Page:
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Doctor Zhivago

Discussion in 'Anything goes' started by writing irish, Nov 27, 2006.

  1. writing irish

    writing irish Active Member

    Calling all Russophiles...and/or cinematic types...

    So yesterday I'm fixing to buy a DVD of Doctor Zhivago for my mom for Christmas...and I'm strolling toward the checkout, when I look at the box...and hey, THIS IS NOT OMAR SHARIF. (cue Talking Heads) AND THIS IS NOT JULIE CHRISTIE. MY GOD, WHAT HAVE THEY DONE?

    I was holding a new version of Doctor Zhivago. Missed the memo on that one...anyone out there know anything about this new Doctor Zhivago?

    What a great film...yes, it's cheesy in parts, but it was made in 1965. I enjoy relics from the pre-ironic era of popular culture.

    My favorite scenes...

    10. "Comrade Medical Officer. We are Red Partisans and we shoot deserters!" Yurii, it's your ass, buddy.

    9. Yurii and Lara sexual tension in the hospital near the front lines. "Look what you made me do!"

    8. Seeing Strelnikov revealed as the young Pasha, all grown-up to be a Trotsky figure, looking all pissed-off and determined as his "war train" speeds through the taiga...

    7. Yurii writing a love poem for Lara, while the wolves outside the abandoned house menace their love-nest. Heavy-handed, I know...

    6. Lara shoots Komarovsky at the Christmas ball. Take that, Rod Steiger, you fat fuck!

    5. More violence: Russian troops at the front mutiny...the old Tsarist officer stands on a barrel and berates the troops...the top of barrel the collapses and he falls into the water...but the slapstick moment turns creepy as the troops execute him on the spot.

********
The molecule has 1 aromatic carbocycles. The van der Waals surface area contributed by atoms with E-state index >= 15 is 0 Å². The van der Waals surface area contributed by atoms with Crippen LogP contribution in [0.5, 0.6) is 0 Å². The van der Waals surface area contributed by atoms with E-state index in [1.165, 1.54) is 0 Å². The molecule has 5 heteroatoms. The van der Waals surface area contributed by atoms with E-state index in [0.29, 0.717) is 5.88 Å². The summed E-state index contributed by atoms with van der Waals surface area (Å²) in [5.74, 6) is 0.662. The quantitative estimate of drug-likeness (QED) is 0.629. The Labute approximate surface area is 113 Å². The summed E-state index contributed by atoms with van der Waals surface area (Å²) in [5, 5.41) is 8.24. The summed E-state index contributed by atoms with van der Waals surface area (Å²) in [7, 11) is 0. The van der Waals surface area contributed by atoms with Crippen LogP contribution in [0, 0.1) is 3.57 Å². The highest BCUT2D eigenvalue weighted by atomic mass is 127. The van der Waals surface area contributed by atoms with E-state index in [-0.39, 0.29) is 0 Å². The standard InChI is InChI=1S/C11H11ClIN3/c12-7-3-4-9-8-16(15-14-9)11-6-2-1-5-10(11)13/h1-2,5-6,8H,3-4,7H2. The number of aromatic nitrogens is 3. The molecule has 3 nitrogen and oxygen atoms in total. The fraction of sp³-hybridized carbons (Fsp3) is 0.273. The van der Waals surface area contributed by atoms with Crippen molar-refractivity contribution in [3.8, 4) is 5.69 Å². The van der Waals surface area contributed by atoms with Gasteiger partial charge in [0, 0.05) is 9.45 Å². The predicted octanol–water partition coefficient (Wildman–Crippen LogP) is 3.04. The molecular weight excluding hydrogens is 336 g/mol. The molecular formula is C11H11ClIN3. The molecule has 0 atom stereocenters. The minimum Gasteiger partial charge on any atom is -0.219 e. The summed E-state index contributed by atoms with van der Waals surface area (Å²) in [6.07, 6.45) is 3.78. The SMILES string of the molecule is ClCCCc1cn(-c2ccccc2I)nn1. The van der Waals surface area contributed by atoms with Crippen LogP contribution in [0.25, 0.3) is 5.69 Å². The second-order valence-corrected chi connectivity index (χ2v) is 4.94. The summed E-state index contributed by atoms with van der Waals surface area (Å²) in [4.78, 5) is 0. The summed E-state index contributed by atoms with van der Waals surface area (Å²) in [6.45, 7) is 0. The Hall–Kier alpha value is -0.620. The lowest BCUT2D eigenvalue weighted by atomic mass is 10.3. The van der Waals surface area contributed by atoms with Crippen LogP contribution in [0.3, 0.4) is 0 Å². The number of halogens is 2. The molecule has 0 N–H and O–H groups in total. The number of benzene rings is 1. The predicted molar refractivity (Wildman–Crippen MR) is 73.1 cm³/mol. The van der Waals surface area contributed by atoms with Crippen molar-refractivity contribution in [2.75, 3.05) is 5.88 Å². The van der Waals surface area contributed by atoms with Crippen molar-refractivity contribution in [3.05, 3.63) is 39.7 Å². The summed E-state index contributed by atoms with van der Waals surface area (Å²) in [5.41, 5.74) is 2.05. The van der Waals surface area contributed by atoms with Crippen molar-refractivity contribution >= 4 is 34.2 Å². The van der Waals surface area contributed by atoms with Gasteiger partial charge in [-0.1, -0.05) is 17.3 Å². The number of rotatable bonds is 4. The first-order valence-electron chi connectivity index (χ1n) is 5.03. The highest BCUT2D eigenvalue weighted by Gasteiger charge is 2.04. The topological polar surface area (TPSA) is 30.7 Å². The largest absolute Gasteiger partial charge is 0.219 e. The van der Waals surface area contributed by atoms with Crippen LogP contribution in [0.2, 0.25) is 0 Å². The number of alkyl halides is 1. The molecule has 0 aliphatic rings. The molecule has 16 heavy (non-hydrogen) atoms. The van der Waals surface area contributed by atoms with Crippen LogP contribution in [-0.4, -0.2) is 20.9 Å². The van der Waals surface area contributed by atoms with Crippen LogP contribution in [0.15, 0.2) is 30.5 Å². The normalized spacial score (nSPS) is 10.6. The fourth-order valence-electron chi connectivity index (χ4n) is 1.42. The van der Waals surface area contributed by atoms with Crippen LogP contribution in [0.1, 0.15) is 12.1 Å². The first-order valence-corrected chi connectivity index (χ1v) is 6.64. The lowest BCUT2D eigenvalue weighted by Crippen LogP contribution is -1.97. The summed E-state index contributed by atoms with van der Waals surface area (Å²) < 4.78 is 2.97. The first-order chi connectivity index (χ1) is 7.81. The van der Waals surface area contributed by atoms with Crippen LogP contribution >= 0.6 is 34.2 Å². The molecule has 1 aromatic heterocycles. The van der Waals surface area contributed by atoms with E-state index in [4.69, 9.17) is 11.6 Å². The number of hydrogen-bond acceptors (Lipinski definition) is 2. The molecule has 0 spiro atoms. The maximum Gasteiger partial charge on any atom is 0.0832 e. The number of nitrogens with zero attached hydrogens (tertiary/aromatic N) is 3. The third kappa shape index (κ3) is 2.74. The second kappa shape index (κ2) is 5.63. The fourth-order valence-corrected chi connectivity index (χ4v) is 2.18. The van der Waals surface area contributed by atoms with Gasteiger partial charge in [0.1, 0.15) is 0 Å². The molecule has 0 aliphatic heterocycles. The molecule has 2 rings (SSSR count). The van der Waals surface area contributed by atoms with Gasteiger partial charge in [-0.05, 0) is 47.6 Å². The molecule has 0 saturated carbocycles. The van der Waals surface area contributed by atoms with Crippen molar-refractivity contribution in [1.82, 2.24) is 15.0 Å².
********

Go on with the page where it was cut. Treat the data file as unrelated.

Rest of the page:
4. The anarchist in chains on the refugee train. "I am the only free man on this train! The rest of you are cattle."

    3. Opening scene: the young Yurii at his mother's funeral. The music, landscape, Orthodox ritual, the subtle brutality of the whole scene say one thing: Strap yourself in, you are about to watch a story about fucking RUSSIA.

    2. Yurii and Lara finally get it on. (cue Barry White singing in Russian...)

    1. The final scene, of course...a Stalinist but cheerful Alec Guinness blesses Yurii and Lara's daughter. "It's a gift!"
     
  2. I'll have something as soon as I get over something I saw in its original theatrical release being referred to as a "relic."
     
  3. Bubbler

    Bubbler Active Member

    I love David Lean movies. He does epics like no other.
     
  4. PopeDirkBenedict

    PopeDirkBenedict Active Member

    Yeah, Fenian lost his virginity in the backseat of his dad's 57 Bel Air at the Big Sky Drive In just as Yuri died of a heart attack. You can understand why he is verklempt at you calling the movie a relic.
     
  5. finishthehat

    finishthehat Active Member

    I love this movie (it's a favorite of my wife's), but I swear the first couple of times I saw it I assumed that the old guy (Omar Shaif's character's father or stepfather, I forget) was a British ex-patriate living in Moscow. Eventually I realized Lean just didn't bother changing the actor's accent.

    Or maybe I'm wrong, and he really is an ex-pat.
     
  6. writing irish

    writing irish Active Member

    finishthehat, what is your sig from? :)
    My Dad had a million of those sayings.